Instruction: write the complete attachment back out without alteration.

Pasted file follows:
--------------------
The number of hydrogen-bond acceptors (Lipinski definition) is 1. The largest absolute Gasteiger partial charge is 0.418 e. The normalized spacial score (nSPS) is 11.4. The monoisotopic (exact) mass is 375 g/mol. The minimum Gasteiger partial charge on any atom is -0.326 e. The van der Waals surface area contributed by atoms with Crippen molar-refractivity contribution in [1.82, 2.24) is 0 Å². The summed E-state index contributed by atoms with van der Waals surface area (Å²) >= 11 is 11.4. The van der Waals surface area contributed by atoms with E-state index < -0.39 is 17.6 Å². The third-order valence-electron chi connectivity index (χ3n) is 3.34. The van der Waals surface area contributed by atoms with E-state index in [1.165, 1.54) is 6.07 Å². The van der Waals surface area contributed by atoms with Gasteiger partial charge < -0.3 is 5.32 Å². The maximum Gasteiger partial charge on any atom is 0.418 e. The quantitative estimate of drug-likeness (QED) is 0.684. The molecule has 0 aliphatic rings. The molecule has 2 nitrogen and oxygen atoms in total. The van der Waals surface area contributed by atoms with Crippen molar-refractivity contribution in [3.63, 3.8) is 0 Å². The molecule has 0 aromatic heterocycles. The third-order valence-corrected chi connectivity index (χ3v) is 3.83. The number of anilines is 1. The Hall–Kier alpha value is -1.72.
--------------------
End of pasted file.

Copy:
The number of hydrogen-bond acceptors (Lipinski definition) is 1. The largest absolute Gasteiger partial charge is 0.418 e. The normalized spacial score (nSPS) is 11.4. The monoisotopic (exact) mass is 375 g/mol. The minimum Gasteiger partial charge on any atom is -0.326 e. The van der Waals surface area contributed by atoms with Crippen molar-refractivity contribution in [1.82, 2.24) is 0 Å². The summed E-state index contributed by atoms with van der Waals surface area (Å²) >= 11 is 11.4. The van der Waals surface area contributed by atoms with E-state index < -0.39 is 17.6 Å². The third-order valence-electron chi connectivity index (χ3n) is 3.34. The van der Waals surface area contributed by atoms with E-state index in [1.165, 1.54) is 6.07 Å². The van der Waals surface area contributed by atoms with Gasteiger partial charge < -0.3 is 5.32 Å². The maximum Gasteiger partial charge on any atom is 0.418 e. The quantitative estimate of drug-likeness (QED) is 0.684. The molecule has 0 aliphatic rings. The molecule has 2 nitrogen and oxygen atoms in total. The van der Waals surface area contributed by atoms with Crippen molar-refractivity contribution in [3.63, 3.8) is 0 Å². The molecule has 0 aromatic heterocycles. The third-order valence-corrected chi connectivity index (χ3v) is 3.83. The number of anilines is 1. The Hall–Kier alpha value is -1.72.